Facebook Apologizes For Real Name Policy
As a result of a viral campaign against Facebook‘s ‘Real Name’ Policy, the company is retracting its controversial requirement that users obtain profiles only using their legal name.
Lil Miss Hot Mess, a drag queen and LGBT activist, says the policy forced her to remove an invisible wall between her life as a performer and otherwise. She explains, "It’s not like I’m hiding from the world, but it’s important for me to keep these identities separate." The battle against Facebook’s policy was faced in the media by Lil Miss Hot Mess, fellow drag queen and LGBT activist Sister Roma–both San Francisco-based, as well as David Campos, a member of San Francisco’s Board of Supervisors.
In an interview with the New York Times, Sister Roma explains, "There are a million people on Facebook who use chosen and protective names for a million good reasons." What Facebook viewed as a totally logical plan to target personal accountability in the age of celeb fakers and online bullying, actually discriminated against people with an identity removed from their birth-given name. In fact, much of the audience discriminated by the policy–largely, but not exclusively, made up of drag queens, drag kings, and members of the transgender community-is more themselves with their "non-legal name" than they are otherwise. Sister Roma continues, "There are millions of users who do not have a legal form of identification that proves their true identity." According to the same interview, the group met with executives at Facebook early in September and they were less than helpful.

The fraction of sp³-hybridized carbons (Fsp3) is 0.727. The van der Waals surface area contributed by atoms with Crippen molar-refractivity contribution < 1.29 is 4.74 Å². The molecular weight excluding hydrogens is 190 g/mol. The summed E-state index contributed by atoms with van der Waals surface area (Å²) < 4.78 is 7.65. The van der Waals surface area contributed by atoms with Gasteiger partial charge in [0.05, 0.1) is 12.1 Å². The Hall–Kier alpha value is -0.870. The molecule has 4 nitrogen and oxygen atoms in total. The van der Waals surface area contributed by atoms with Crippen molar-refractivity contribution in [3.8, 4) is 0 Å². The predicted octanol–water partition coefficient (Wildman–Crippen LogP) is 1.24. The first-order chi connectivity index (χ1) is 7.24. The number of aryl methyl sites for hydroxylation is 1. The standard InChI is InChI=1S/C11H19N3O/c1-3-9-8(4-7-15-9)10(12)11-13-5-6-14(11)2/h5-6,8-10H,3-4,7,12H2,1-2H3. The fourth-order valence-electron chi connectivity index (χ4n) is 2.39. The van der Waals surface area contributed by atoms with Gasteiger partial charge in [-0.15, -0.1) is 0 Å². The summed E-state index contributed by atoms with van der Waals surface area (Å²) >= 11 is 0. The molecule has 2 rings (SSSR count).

Today, the social media site announced a final decision allowing profiles with any "authentic name [used] in real life." Chief product officer of Facebook Chris Cox explained in a statement on his personal Facebook page, "The spirit of [our new policy] is that everyone on Facebook uses the authentic name they use in real life. For Sister Roma, that’s Sister Roma. For Lil Miss Hot Mess, that’s Lil Miss Hot Mess."
Facebook’s updated policy is exactly the just outcome we hoped for. But from a PR standpoint, it also saved them from losing a hoard of users allegiant to the LGBT and drag queen and king community to more progressive platforms like Ello. Even if Facebook remains a black hole of rant-y statuses and baby announcements, it will be all the better for having Lil Miss Hot Messes and Sister Romas to bring a little light.